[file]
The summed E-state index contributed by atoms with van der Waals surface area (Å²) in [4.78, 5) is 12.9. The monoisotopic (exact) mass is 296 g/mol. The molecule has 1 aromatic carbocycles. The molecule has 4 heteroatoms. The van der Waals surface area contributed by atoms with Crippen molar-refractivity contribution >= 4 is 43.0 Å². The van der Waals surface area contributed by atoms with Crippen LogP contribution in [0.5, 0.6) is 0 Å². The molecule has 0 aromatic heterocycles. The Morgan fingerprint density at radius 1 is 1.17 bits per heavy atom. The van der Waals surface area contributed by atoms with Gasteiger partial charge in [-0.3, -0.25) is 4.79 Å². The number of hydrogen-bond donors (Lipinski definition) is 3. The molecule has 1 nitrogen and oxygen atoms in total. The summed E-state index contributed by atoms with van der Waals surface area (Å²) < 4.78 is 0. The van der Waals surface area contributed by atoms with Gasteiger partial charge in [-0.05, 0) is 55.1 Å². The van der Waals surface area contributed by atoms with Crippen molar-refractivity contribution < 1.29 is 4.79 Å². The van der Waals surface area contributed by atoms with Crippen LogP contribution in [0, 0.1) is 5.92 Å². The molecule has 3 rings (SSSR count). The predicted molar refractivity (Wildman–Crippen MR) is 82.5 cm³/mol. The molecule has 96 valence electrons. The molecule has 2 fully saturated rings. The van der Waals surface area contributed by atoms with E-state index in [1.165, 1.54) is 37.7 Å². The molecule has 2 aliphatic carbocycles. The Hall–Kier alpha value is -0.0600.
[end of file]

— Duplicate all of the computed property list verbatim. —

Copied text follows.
The summed E-state index contributed by atoms with van der Waals surface area (Å²) in [4.78, 5) is 12.9. The monoisotopic (exact) mass is 296 g/mol. The molecule has 1 aromatic carbocycles. The molecule has 4 heteroatoms. The van der Waals surface area contributed by atoms with Crippen molar-refractivity contribution >= 4 is 43.0 Å². The van der Waals surface area contributed by atoms with Crippen LogP contribution in [0.5, 0.6) is 0 Å². The molecule has 0 aromatic heterocycles. The Morgan fingerprint density at radius 1 is 1.17 bits per heavy atom. The van der Waals surface area contributed by atoms with Gasteiger partial charge in [-0.3, -0.25) is 4.79 Å². The number of hydrogen-bond donors (Lipinski definition) is 3. The molecule has 1 nitrogen and oxygen atoms in total. The summed E-state index contributed by atoms with van der Waals surface area (Å²) < 4.78 is 0. The van der Waals surface area contributed by atoms with Gasteiger partial charge in [-0.05, 0) is 55.1 Å². The van der Waals surface area contributed by atoms with Crippen molar-refractivity contribution < 1.29 is 4.79 Å². The van der Waals surface area contributed by atoms with Crippen LogP contribution in [0, 0.1) is 5.92 Å². The molecule has 3 rings (SSSR count). The predicted molar refractivity (Wildman–Crippen MR) is 82.5 cm³/mol. The molecule has 96 valence electrons. The molecule has 2 fully saturated rings. The van der Waals surface area contributed by atoms with E-state index in [1.165, 1.54) is 37.7 Å². The molecule has 2 aliphatic carbocycles. The Hall–Kier alpha value is -0.0600.